The Merrickville-Wolford Municipal Centre will remain closed for the time being. Back in March, the Village responded quickly to the COVID-19 pandemic and was one of the first municipalities in Eastern Ontario to activate their Emergency Operations Centre. On March 13, the Municipal Emergency Control Group was called to meet by the Chair, and they determined on March 16 that all municipal facilities needed to be closed to maintain the safety of both staff and residents of Merrickville-Wolford.
CAO Doug Robertson says it was a bit of a scramble at first to get everything in order for staff to start working remotely, but, in the end, they were able to set things up so that they were able to continue to serve the community from the safety of their own homes. As time went on and the province started to open again, more staff have migrated back to the office, mostly because they find working from the Municipal Centre more efficient. “I feel very blessed with the team that we have,” CAO Robertson told council. “The dedication level we have is just outstanding.”
Although he says staff are as eager as the public to get back to some kind of normality in the Village, they are keeping the Municipal Centre closed for the time being to continue to ensure the safety of staff, council, and the public. With the recent increase in COVID-19 cases, the reopening of schools, and the second wave predicted by health officials, he recommends that staff continue to monitor the situation into the Fall.
Councillor Bob Foster said that he thinks staff has done a great job in continuing to serve the community while dealing with the significant challenges of COVID-19. “Every single one of our employees is an essential worker, in that we can’t lose anybody,” he said. “ Whenever members of the public press for normalization, I really think, as a council, we should be prepared to tell them that when the world goes back to normal, we’ll go back to normal; but we’re not pushing the envelope.”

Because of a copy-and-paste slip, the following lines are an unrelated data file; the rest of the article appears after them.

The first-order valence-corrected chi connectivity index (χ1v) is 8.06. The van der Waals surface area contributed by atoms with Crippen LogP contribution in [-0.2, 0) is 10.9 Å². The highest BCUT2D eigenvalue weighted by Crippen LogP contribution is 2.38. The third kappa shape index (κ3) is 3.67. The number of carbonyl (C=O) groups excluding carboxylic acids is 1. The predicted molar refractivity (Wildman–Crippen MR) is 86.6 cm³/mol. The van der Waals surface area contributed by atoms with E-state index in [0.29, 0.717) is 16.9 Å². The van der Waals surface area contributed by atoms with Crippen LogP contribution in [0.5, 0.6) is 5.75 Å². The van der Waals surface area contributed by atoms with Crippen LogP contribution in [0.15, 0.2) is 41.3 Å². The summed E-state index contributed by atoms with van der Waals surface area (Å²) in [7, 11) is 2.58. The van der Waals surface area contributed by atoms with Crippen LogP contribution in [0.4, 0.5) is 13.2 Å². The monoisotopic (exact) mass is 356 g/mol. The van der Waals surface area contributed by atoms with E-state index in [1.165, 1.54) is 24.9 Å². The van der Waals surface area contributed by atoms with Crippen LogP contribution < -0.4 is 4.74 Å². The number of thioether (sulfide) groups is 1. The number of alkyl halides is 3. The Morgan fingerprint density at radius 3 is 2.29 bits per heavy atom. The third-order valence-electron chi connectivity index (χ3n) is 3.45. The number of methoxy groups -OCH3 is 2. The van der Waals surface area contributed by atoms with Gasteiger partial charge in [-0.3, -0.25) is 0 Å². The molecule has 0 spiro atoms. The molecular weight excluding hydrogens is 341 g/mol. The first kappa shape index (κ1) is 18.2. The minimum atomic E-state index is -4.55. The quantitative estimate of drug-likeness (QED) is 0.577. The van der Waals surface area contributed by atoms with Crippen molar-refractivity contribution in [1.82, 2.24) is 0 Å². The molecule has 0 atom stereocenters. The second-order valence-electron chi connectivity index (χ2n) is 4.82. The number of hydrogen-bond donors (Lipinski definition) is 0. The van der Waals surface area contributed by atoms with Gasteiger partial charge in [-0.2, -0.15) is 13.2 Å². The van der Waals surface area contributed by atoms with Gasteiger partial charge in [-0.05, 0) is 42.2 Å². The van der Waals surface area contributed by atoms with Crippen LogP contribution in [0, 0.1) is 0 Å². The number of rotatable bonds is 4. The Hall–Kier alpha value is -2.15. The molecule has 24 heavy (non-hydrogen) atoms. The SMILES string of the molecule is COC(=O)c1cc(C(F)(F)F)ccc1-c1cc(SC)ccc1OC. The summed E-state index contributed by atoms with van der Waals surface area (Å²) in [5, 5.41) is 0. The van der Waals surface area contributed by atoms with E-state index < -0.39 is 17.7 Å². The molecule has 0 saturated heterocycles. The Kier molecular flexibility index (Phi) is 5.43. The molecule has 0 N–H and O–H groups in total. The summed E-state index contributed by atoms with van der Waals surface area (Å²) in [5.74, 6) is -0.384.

While Deputy Mayor Cameron agrees with the importance of the safety of staff, he believes that they should at least be looking at opening the front door to the Municipal Centre so the public can interact with staff through the glass barrier which is already installed. “I think opening that door and allowing the public to transact with the staff and the municipality is something that we should be trying to expedite,” he said.
Councillor Foster disagreed with the Deputy Mayor, saying that he doesn’t believe it is worth the risk. He thinks this is the perfect time for them to educate residents about paying their bills online. “We’ve also entered a time where businesses who aren’t prepared to go online are dying – the municipality is no different than a business in many ways,” he said. [We should] encourage people to pay more electronically.”
CAO Robertson also said that, with COVID-19, their front desk staff member is taking on more responsibility, and having to respond to people walking into the Municipal Centre would not necessarily improve service at this point. He said they are also being extra cautious, as they do have some staff who are medically compromised. “Staff will continue to evaluate the potential to reopen the municipal offices, at least partially or for limited services, and hope to be able to recommend a staged approach, with clear criteria, to reopen based on advice from the Medical Officer of Health as the pandemic and Provincial restrictions evolve,” CAO Robertson said in his report.